A three-year-old boy is in critical condition in hospital after falling six storeys from the family flat in Queenstown.
The boy, who is believed to be Indonesian, was at home with his maternal grandmother when the incident happened at Block 168, Stirling Road, at about 6pm on Tuesday.
Instead of waiting for paramedics to arrive, the grandmother had picked up the injured and crying child and carried him back to the flat. Neighbours later directed paramedics to the unit.
The incident comes less than a week after a three-year-old girl got her head stuck between the balcony and a metal pole following a fall from the balcony.
A resident who lives on the first storey and who wanted to be known only as Madam Lim said that about five minutes before the fall, the grandmother had gone downstairs to pick up a pair of children's shorts.
"I thought it was strange because it had been raining earlier, so it couldn't have been part of the laundry.
"But I didn't think too much about it," the 66-year-old newspaper distributor told The New Paper in a mix of Mandarin and Hokkien yesterday.
She continued chatting with her neighbour, a 56-year-old engineering assistant who wanted to be known only as Madam B.
Moments later, as both women turned to go home, they heard a thud.
Said Madam Lim: "I heard a loud sound and looked up to see this boy on the parapet above (Madam B's) back door. He then fell off the parapet together with a bamboo pole and landed just outside her back window.
"If she had walked a bit slower, he might have fallen on her."
Although there was no blood visible, the boy was crying very loudly, she said. Madam Lim said two men at a nearby multi-storey carpark saw the fall and rushed over to help.
They told her the boy had fallen out of a kitchen window and hit some bamboo poles on the way down before landing on the parapet and rolling off.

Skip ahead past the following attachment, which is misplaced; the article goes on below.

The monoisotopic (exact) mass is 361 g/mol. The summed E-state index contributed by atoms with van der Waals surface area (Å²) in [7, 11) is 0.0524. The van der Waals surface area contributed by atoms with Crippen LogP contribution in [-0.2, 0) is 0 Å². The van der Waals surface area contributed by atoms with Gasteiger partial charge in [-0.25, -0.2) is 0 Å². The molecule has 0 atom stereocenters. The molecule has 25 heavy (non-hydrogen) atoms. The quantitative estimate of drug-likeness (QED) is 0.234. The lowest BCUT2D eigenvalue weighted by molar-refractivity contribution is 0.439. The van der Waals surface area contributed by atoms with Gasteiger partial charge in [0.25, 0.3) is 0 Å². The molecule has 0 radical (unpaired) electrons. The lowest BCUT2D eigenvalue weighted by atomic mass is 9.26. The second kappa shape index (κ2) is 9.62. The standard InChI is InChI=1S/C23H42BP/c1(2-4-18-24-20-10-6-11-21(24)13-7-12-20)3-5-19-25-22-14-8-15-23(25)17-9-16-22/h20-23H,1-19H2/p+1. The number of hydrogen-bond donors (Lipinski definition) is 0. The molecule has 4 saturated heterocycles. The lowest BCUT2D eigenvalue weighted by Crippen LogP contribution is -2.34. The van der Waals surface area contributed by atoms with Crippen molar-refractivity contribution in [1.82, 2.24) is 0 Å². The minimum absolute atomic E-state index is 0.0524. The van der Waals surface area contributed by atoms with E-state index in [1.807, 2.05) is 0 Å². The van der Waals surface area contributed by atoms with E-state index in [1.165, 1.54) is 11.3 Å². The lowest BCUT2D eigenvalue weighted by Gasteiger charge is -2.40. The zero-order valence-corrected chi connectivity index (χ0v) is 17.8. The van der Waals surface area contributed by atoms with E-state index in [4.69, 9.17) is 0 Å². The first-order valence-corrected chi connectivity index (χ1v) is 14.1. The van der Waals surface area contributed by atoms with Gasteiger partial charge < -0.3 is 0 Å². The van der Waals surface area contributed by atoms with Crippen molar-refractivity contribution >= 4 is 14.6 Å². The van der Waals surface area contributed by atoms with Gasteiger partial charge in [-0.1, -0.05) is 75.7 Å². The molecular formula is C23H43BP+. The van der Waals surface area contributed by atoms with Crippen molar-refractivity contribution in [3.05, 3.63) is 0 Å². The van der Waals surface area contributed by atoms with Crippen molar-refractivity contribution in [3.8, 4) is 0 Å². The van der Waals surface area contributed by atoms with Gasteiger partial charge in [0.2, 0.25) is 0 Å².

Madam Lim said that one of the men called for an ambulance while Madam B called the police.
A domestic helper, Ms Cherrylyn Fabillano, 28, went to the boy and cradled his head to try to keep him still.
She said: "I heard the sound of something dropping followed by loud crying.
"There was no blood, but the others told me he had fallen on his legs, so the impact could have caused a back injury.
"He kept moving around so I wanted to make sure he kept still before the paramedics came."
Within minutes, the boy's grandmother showed up. Madam B said the woman appeared shocked and asked, "What do I do?" in Bahasa Indonesia, so she told her to wait for help to arrive. "After a few minutes, she picked the boy up by the armpits and carried him home. All of us tried to stop her, but she refused to listen," Madam B said.
"When the grandmother carried him (by putting his head on her shoulder), I could see his back was swollen and there was already bruising."
Ms Fabillano said: "I was worried there might be internal fractures, but the grandmother didn't listen to anyone."
A doctor has advised against moving a victim with traumatic injuries as this could make the injuries worse or even kill the victim.
When the paramedics arrived, they were led to the family's flat. They took the boy to the National University Hospital (NUH).
He was conscious at the time. He was still in critical condition yesterday evening, an NUH spokesman told TNP.
Property records list the flat owners as Mr Heryanto Tjandra and Ms Christine Santoso.
When TNP went to the flat yesterday afternoon, the boy's grandmother and a family friend were packing some things to take to the hospital.
When asked about the boy's condition, she declined to comment and shut the door.
They left about 10 minutes later and got into a waiting grey Lexus.
Grilles could be seen on the unit's kitchen windows, where the boy is said to have fallen from.
A neighbour, Mr Tan Eng Hong, 55, said the family has been living there for about 2½ years. "They usually keep to themselves and hardly talk to anyone," said the odd job worker.
The police said they are investigating the incident.